The parcels of land which made up the Bellevue park Estate in 1787 are numbered 27-33 on the Sherrard map. The following details are provided:

Field number/ Area a:r:pDescriptionLesseeOccupantTownland
27/ 1:0:26 House Offices Yard and Garden (Bellevue Park House)T.T. Medly EsqMrs. Lill Three livesPart of Rochestown
28/ 3:2:36 Lawn and Shrubery, meadow
29/ 2:0:7 A Field and Plantation, pasture
30/ 1:0:24 A Field, pasture
31/ 3:0:28 A Field, pasture
32/ 4:3:27 A Field, meadow
33/ 3:3:17 A Field, meadow

Extract from ‘The architecture of John Skipton Mulvany (1813-1870) by Frederick O’Dwyer.

The article appeared in Irish Architectural and Decorative Studies 3 (2000) pp 16-17.

Mulvany’s additions to Alexander Boyle’s Killiney house, Belle Vue (1836), are a competent exercise in the classical style he favoured. There is a double-storey top-lit hall, a feature that was to become a hallmark of his houses, though here, unusually, it is circular, in the Gandon tradition. Boyle was a partner in the stockbroking and banking firm of Boyle, Low and Pim. His partner James Pim junior was treasurer (i.e. general manager) of the D&KR. Mulvany appears to have remodelled the adjacent property Glenageary House for another stockbroker, Halliday Bruce , around 1852. This house was demolished in 1978.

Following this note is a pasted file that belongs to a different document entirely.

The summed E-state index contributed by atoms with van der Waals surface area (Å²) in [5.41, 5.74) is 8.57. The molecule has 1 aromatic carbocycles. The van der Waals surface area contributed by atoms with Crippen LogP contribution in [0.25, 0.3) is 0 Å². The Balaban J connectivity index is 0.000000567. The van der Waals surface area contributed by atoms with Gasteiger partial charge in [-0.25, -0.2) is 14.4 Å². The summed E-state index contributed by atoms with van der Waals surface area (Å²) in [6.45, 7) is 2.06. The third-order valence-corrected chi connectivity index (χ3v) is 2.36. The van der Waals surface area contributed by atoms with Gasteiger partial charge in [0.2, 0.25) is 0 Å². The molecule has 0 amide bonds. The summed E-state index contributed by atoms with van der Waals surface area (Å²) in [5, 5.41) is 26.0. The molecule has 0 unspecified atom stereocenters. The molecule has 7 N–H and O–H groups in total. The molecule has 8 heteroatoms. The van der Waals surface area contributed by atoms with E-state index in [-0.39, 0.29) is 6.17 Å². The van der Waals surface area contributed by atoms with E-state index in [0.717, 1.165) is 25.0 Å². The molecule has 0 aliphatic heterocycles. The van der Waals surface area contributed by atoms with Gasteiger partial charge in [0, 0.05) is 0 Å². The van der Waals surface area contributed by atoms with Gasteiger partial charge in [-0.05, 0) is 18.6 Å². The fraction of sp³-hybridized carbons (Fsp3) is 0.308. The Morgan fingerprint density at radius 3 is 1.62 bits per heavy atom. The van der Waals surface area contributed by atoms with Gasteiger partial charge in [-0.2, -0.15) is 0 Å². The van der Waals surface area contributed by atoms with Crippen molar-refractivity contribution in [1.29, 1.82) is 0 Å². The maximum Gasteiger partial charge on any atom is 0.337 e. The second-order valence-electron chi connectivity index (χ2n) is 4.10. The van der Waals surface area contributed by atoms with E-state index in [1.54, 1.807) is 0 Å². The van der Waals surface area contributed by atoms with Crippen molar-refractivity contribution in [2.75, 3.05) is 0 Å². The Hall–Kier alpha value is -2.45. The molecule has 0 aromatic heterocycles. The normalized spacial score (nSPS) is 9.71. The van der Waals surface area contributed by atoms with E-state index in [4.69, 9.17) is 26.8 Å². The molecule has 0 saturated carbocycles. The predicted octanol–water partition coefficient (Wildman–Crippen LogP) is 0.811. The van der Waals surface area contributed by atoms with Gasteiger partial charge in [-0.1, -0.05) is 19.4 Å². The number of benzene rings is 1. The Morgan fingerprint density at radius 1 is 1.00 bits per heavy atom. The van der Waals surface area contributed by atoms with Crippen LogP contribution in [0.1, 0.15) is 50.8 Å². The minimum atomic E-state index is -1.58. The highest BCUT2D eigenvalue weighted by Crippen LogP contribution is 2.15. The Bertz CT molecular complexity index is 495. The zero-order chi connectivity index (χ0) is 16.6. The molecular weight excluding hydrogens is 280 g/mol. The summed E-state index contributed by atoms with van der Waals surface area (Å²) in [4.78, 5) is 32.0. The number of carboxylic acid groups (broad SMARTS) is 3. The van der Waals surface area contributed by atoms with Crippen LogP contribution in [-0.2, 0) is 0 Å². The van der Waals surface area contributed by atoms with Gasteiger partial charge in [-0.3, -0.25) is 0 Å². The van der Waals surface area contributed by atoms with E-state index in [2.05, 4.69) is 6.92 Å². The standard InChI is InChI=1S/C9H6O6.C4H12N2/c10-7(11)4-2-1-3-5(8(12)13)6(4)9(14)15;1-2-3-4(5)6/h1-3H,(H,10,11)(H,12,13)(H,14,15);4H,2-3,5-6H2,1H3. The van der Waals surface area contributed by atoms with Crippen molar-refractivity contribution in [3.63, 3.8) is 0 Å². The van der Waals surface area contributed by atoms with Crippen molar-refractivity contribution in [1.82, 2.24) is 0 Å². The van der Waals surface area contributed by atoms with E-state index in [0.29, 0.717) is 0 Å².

Alexander Boyle relocates to England in 1854 and sells his horses

Saunders’s News-Letter 7 August 1854

Bellevue Park and Estate in 1866

OS Map of 1866. Parish of Kill Sheet XXIII.15 Courtesy dlr Local Studies

Bellevue Park by Brendan McGovern

This article by Brendan McGovern first appeared in Journal No. 26 of Dun Laoghaire Borough Historical Society, 2017. With thanks to Brendan and DLBHS for allowing us to reproduce the piece here.

BELLEVUE Park (“Bellevue”, French word meaning fine view) was aptly named when it was built in the 1830s, for it commanded panoramic views of Dublin Bay and the tall ships entering and leaving the newly built Kingstown harbour.